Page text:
Cherries, sour cherries, plums: the world of fruit beers

Fruit Beers now... Where will all of this end??
Those who work at a pub or a bar that specializes in craft beers sometimes hear such complaints, usually uttered by drinkers whose loyalty to industrial lagers is expressed by denying citizenship of the kingdom of beer to any kind of beer that drifts away from what they consider as beer.



The ancient origins of Fruit Beers

As a matter of fact, beer and fruit have been in a relationship for thousands of years: the delicious products of the plant world have been historically used both as fermentable material, thanks to their high sugar content, and as flavoring ingredients for special beers of the past.

Suffice it to think, for instance, that in his Georgics Virgil wrote about the wheat beverages flavored with sour sorb that were popular among ancient Scythians. An evocative Belgian legend, instead, tells about a crusader from Schaerbeek, a place near Brussels once famous for its sour cherries (Kriek in Flemish language). According to the story, he used the fruits of his tree to give color and flavor to Lambic - the spontaneously fermented beer that he would drink every day - to imitate the wine he had tried in the Holy Land, and to pay homage to the blood of Christ.

After all, berries such as myrtle and currant, as well as fruits such as raspberry, blackberry, cherry, black cherry and plum were also ingredients of gruyt, the mix of aromas and spices - which varied according to regions and seasons - used in medieval Europe to flavor beers as an alternative to hops, before the climbing plant became the dominant choice.

Fruit beers today: the different types

Now that the creativity of brewers from all over the world has not only revived ancient traditions, but has also found new ways to use special ingredients, the landscape of Fruit Beers has become quite wide and it is therefore necessary to make a few distinctions.

First of all, it is essential to distinguish whether the beer recipe includes the use of natural fruit or extracts and syrups. In the latter case, the aromas will most probably be much more aggressive and be reminiscent of candy or other processed food with fruit flavors, while the taste will tend to be sweeter.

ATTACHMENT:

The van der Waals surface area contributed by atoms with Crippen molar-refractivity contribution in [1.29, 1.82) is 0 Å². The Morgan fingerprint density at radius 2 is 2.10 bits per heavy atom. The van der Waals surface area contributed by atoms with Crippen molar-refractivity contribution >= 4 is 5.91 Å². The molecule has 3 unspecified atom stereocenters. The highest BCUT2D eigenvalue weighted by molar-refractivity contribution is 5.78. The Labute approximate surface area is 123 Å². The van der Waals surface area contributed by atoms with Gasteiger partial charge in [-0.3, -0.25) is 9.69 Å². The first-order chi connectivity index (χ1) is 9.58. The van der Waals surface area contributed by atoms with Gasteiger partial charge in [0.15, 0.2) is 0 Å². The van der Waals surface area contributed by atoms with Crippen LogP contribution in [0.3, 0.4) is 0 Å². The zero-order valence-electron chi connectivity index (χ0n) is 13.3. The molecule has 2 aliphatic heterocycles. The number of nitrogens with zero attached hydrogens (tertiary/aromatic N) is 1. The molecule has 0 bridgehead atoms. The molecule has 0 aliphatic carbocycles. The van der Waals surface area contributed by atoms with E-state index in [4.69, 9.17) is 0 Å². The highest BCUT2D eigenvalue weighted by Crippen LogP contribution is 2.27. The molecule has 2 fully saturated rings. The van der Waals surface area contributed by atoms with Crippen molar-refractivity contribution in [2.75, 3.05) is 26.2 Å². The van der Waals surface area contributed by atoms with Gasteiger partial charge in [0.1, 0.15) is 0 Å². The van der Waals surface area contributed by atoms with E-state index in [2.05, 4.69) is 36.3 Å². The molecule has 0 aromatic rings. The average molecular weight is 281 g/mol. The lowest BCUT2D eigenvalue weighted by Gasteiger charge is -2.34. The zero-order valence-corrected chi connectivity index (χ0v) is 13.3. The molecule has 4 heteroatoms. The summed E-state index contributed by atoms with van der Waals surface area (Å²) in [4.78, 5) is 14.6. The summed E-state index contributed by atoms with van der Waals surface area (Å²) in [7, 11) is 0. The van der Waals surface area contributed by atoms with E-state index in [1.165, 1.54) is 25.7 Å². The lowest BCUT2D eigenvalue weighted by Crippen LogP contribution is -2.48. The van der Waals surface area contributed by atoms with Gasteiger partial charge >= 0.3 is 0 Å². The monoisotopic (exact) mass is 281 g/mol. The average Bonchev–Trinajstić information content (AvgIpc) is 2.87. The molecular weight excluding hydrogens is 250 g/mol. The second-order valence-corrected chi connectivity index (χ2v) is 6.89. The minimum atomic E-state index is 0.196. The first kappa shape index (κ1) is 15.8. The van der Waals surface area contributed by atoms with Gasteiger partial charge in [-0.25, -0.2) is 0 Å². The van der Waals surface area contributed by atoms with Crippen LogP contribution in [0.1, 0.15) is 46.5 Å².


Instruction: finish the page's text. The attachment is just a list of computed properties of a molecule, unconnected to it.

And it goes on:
The use of fresh fruit poses a significant challenge in the management of fermentation because of the natural bacterial flora found on their skin. It will generate less bold, marked, and more elegant and genuine aromas. The taste will have the distinctive organoleptic characteristics of the fruit, which will inevitably bring a more or less accentuated acidic touch with it.

Another difference lies in the more or less central role of fruit and of its aromas and flavors in defining the gustatory profile of the beer. In some cases, the addition of fruit is essentially a way to reinforce the notes that are already generated by other ingredients: a sort of flavor booster. The addition of zest, nectar or pulp of citrus or tropical fruits such as mango, passion fruit, guava and papaya in an IPA, where the varieties of hops used release similar aromas and flavors, is a clear and modern example of this use.

Things are different when fruit is the cornerstone around which the identity of a beer is built. This is what happens in the Belgian tradition of spontaneous and mixed fermentation beers, made with the addition of sour cherries, black cherries, raspberries or grapes - the most widely attested variants - or even apricots, peaches or plums: delicious fruit varieties that in recent years have proven they can be well integrated in a good beer recipe.

Beer and fruit: a perfect balance

The fruit characterizes the color of the beer, giving surprising hues and nuances, and is inevitably well recognizable in the scents and taste. At the same time, it blends well with the base beer: the natural acidity of the fruit is counterbalanced by the malty structure which, according to its intensity, gives notes of cereals, bread or honey. The bitter component, traditionally given by hops, is, for the most part, gentle or even undetectable, so as not to cover the fragrances of the fruit and not to create a combination of acidity and bitterness which, very often, is off-putting.

An excellent choice for those who are looking for a beer that is not bitter or an elegant and fresh aperitif, Fruit Beers are ready to defy any stereotype.